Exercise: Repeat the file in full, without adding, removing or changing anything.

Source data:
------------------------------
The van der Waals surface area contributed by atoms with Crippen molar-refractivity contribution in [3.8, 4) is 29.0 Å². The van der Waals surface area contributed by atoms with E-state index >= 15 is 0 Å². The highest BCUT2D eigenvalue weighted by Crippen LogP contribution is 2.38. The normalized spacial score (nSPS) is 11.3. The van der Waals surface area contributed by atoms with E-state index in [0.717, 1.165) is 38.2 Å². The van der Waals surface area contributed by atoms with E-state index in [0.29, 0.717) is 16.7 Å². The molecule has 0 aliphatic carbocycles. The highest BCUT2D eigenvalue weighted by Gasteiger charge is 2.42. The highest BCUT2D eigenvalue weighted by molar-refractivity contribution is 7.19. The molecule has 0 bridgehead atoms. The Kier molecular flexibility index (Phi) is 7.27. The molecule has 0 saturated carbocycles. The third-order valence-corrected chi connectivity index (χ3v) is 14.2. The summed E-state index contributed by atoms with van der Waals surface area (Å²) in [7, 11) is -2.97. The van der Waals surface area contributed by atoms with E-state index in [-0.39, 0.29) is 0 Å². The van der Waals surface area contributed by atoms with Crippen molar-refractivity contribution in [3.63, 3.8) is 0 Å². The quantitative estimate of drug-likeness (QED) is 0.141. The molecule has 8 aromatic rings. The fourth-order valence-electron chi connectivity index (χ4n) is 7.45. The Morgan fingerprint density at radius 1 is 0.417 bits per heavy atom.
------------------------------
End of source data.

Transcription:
The van der Waals surface area contributed by atoms with Crippen molar-refractivity contribution in [3.8, 4) is 29.0 Å². The van der Waals surface area contributed by atoms with E-state index >= 15 is 0 Å². The highest BCUT2D eigenvalue weighted by Crippen LogP contribution is 2.38. The normalized spacial score (nSPS) is 11.3. The van der Waals surface area contributed by atoms with E-state index in [0.717, 1.165) is 38.2 Å². The van der Waals surface area contributed by atoms with E-state index in [0.29, 0.717) is 16.7 Å². The molecule has 0 aliphatic carbocycles. The highest BCUT2D eigenvalue weighted by Gasteiger charge is 2.42. The highest BCUT2D eigenvalue weighted by molar-refractivity contribution is 7.19. The molecule has 0 bridgehead atoms. The Kier molecular flexibility index (Phi) is 7.27. The molecule has 0 saturated carbocycles. The third-order valence-corrected chi connectivity index (χ3v) is 14.2. The summed E-state index contributed by atoms with van der Waals surface area (Å²) in [7, 11) is -2.97. The van der Waals surface area contributed by atoms with E-state index in [-0.39, 0.29) is 0 Å². The van der Waals surface area contributed by atoms with Crippen molar-refractivity contribution in [3.63, 3.8) is 0 Å². The quantitative estimate of drug-likeness (QED) is 0.141. The molecule has 8 aromatic rings. The fourth-order valence-electron chi connectivity index (χ4n) is 7.45. The Morgan fingerprint density at radius 1 is 0.417 bits per heavy atom.